Big Show was one of the top main event draws in WCW during the height of the Monday Night Wars, winning two World Heavyweight Championships and acting as one of the very few foes against the New World Order.
But not long after Big Show (who wrestled as 'The Giant' in WCW) joined the nWo, he grew tired of being underused and jumped on the opportunity to sign a 10-year contract with WWE in 1999.
It turned out to be a massive gain for the WWE, and a brutal loss of talent for WCW. Nonetheless, former WCW boss Eric Bischoff explained on the 83 Weeks podcast (h/t WrestlingInc.com), why he has no regrets in encouraging Big Show to take WWE's lucrative offer.
"I didn't mind when Paul Wight (Big Show) came to me and said WWE offered him $1 million a year for ten years. I was like dude, you need to take that. You need to go now, lemme give you a ride to the airport.
That was then, Paul's obviously matured. Paul was very young at the time and was going through a lot of other stuff. Paul's clearly gone on to be somebody you know, noteworthy in the industry. But at that time, man, he just wasn't putting a lot into it."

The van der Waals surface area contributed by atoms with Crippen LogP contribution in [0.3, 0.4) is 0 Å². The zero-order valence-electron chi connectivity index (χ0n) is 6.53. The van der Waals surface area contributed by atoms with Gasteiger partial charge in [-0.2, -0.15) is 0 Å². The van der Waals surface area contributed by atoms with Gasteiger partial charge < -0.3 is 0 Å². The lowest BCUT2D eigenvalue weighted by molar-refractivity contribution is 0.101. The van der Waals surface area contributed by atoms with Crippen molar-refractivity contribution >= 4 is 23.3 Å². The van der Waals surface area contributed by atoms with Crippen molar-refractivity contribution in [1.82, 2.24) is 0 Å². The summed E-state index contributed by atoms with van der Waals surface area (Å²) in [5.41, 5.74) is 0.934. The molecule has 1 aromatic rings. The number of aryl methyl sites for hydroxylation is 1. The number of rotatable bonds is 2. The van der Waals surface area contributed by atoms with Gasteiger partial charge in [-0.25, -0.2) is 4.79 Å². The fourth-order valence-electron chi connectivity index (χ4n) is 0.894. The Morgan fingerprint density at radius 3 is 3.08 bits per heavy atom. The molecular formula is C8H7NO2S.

Big Show debuted for WWE at the St. Valentine's Day Massacre: In Your House pay-per-view on Feb. 14, 1999, breaking through the canvas of the ring and attacking 'Stone Cold' Steve Austin in his Steel Cage match against Vince McMahon. From there, Big Show aligned himself with The Corporation faction and embarked on a run that'll surely put him in the WWE Hall of Fame someday.
The Monday Night Wars stemmed from WCW and WWE taking away top talents from the other. It began with Bischoff signing away the three legends that would form the nWo, but Vince and co. countered by stealing the likes of Big Show, Chris Jericho, Eddie Guerrero and Rey Mysterio.
Bischoff's explanation for letting Big Show go makes plenty of sense, and it's hard to be critical of him for making that difficult decision. He simply didn't value Big Show enough to be a main eventer, but Vince McMahon was willing to jump on and find his next great big man.
Had Big Show never taken that contract from WWE, there's no telling just how different the history of professional wrestling could have been.